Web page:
Aliens have kidnapped the Earth and its moon, turned the moon into a dim but serviceable artificial sun, and taken the Earth out into deep space. The human population has dwindled, and society has made major adaptations to manage reduced levels of sunlight and calories available. The only way the aliens interact with humans is with occasional teleportation-based kidnappings. There is nothing humans can do to resist, but there are always those who resist.

Until, of course, a main character is kidnapped, and we see the motivation behind the kidnappings. It is exactly this which gives humanity the chance to resist, and from then on the story is much more enjoyable than the preceding setup regarding the calorically-limited society.

I did not really like the style of this book as I started reading it. There is tension between the serious mood and between the less serious scenes, dialogue, and characters. However, as the plot develops and the story kicks into gear, I found myself enjoying the story more, and my appreciation of what it was doing grew. That jarring tone stayed, but became less important in the face of considering the story’s messages on meditation and warfare. The characters never particularly interested me, but the plot was captivating.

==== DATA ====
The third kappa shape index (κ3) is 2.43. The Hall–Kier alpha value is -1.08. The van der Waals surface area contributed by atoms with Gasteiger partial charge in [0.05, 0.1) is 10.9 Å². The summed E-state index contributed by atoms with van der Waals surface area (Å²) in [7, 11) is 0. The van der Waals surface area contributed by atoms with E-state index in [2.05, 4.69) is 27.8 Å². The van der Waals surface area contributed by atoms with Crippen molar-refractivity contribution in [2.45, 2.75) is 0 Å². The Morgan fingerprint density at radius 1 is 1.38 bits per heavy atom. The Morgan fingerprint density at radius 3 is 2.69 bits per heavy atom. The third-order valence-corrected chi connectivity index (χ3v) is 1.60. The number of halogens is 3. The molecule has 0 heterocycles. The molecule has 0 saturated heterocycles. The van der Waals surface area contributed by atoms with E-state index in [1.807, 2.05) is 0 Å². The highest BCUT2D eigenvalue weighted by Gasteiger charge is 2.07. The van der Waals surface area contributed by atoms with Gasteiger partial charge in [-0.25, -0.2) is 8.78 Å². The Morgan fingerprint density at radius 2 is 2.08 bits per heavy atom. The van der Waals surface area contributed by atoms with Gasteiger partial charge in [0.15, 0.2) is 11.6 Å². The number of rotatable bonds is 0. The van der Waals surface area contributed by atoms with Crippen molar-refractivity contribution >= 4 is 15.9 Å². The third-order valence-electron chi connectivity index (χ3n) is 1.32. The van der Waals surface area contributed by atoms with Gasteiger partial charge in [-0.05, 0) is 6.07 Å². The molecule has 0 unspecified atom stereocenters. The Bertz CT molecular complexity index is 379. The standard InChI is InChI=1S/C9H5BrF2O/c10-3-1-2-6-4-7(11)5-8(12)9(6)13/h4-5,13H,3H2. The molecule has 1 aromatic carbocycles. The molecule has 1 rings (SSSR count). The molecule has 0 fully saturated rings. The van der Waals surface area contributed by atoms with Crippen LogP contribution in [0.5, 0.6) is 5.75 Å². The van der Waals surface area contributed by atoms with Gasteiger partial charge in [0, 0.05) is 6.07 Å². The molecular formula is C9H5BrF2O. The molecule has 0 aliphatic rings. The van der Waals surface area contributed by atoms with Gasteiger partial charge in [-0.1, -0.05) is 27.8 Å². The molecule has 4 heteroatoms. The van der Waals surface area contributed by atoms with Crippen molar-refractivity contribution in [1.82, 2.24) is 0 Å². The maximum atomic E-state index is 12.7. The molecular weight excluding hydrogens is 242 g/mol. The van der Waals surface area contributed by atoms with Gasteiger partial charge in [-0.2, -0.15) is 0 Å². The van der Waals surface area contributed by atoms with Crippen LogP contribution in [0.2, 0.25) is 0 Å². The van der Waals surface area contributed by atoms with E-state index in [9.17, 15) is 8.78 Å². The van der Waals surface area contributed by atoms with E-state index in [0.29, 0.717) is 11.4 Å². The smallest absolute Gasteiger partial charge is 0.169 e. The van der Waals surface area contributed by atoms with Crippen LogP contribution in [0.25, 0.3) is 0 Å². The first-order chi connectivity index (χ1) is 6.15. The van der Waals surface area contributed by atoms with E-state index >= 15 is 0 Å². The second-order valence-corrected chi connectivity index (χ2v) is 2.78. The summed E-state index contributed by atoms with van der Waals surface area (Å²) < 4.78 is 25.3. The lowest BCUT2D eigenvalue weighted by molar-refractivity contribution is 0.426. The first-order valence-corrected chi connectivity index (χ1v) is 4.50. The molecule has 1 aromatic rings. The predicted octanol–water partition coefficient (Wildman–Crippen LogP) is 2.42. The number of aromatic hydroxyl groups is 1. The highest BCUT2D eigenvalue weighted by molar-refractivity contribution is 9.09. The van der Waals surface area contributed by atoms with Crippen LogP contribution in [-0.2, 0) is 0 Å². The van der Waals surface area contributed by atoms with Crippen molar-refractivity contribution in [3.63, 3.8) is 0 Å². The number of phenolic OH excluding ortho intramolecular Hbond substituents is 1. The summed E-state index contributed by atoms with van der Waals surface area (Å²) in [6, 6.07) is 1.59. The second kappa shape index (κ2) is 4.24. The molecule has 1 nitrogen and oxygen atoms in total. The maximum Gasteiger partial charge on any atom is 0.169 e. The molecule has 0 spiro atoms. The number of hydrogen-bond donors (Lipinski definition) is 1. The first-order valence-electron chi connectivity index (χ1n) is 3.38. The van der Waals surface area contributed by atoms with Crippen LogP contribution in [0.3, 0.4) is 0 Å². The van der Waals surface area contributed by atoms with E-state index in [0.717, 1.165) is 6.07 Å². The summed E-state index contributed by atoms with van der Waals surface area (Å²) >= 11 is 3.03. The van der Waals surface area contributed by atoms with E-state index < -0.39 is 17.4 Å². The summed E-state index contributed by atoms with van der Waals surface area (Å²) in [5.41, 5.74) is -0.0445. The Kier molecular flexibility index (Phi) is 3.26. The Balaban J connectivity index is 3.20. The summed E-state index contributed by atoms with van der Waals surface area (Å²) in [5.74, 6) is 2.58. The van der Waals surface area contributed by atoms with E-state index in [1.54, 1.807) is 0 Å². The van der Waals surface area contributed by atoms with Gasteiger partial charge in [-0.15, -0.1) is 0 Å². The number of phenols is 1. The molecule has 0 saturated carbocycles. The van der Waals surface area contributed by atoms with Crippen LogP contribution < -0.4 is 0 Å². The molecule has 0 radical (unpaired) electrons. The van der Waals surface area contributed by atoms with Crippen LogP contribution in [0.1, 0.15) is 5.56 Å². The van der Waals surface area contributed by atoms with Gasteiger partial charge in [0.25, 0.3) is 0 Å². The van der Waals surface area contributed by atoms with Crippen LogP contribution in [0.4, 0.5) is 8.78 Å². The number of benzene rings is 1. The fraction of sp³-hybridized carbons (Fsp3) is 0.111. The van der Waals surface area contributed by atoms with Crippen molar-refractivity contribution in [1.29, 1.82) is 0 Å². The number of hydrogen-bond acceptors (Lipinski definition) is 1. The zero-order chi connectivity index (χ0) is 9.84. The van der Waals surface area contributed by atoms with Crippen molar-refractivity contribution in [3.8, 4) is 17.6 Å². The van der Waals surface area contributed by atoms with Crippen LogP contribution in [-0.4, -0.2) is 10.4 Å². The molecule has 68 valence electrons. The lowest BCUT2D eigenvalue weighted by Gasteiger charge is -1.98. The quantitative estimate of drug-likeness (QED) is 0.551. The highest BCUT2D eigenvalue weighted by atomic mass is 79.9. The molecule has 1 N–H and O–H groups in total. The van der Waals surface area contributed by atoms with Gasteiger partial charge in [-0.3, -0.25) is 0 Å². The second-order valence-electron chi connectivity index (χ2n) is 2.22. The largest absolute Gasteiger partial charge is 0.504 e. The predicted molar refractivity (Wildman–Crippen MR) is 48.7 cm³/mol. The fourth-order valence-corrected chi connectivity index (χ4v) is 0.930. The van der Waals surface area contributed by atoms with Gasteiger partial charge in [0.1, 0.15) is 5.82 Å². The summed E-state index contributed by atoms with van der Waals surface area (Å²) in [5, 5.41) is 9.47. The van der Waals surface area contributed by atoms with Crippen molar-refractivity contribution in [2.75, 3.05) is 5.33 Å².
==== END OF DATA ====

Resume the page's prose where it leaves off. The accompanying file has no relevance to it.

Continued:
Part of my dislike may stem from how the style is semi-serious but the plot seems like an elaborate joke. However, partway through the book it doubles down on that joke and integrates it into the heart of the plot, rather than using it as a throwaway gag, which is something I chose to respect.

This book was written by Frederik Pohl and C.M. Kornbluth, and published in 1976 by Bantam Books.

Cover Art Review: Text so metal. Hair so curly.


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